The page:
Thousands of judges are facing radical changes to their pay and working conditions, including expenses curbs and a new obligation to give up to a year’s notice when they want to quit.

The MoJ says the measures will boost diversity and career prospects in the judiciary, while better matching supply and demand through more flexible deployment. 

Modernising Judicial Terms and Conditions, which accompanies today’s consultation on transforming the justice system, proposes removing the right of fee-paid (part-time) judges, many of whom are solicitors, to claim travel expenses for travelling to their primary courts.

‘Most people who work in the public sector are not paid to go to their normal place of work,’ notes the consultation. Salaried judges do not benefit from this arrangement.

Fee-paid judges would also lose the right to a guaranteed number of sitting days for which they would be paid regardless of whether they sat for them all. This would be replaced with an ‘expectation’ of a certain number of days, because ‘paying fee-paid judges for days on which they do not sit is not a good use of public money’, it adds.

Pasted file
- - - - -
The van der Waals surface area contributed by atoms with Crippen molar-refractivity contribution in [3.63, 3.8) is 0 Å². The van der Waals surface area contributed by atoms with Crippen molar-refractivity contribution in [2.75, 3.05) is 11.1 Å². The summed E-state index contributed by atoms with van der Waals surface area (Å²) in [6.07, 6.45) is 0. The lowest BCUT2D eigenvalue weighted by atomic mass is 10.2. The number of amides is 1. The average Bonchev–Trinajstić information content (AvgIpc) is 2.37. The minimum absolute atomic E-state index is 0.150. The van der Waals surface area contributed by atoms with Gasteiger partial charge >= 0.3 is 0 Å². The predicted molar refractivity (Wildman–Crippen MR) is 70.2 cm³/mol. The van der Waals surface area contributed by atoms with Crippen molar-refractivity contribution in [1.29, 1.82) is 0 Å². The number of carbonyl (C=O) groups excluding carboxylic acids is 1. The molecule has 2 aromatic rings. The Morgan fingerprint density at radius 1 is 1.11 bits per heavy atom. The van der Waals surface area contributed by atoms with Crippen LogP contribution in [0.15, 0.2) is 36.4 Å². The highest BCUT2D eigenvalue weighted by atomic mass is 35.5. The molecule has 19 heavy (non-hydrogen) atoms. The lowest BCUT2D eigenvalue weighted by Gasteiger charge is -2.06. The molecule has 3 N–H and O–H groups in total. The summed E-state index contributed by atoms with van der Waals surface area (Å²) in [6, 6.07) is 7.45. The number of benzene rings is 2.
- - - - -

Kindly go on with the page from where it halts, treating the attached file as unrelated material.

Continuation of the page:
Another proposal would introduce non-renewable fixed terms for fee-paid judges. The current terms of four or five years are normally renewed automatically.

On the expiry of the fixed-term, fee-paid judges who wished to stay in the judiciary would have to seek a salaried post or apply for another similar position elsewhere.

The consultation says this change would lead to ‘swifter turnover, a more transparent route for development and more regular recruitment’.

The consultation also proposes a mandatory notice period for all judges - salaried and fee-paid - giving options of three, six and 12 months. At present most judicial office-holders do not have to give notice of their intention to retire or resign, though some recent appointees are required to give six months’ notice.

So-called ‘leadership’ judges who take on mentoring and management responsibilities could also be hit in the pocket.

They are paid extra for these duties, but the consultation proposes that the in future the uplift should apply only for the duration of the leadership post. Some existing leadership judges keep the extra money even if those duties are discontinued.

Leadership judges would also be recruited for fixed terms.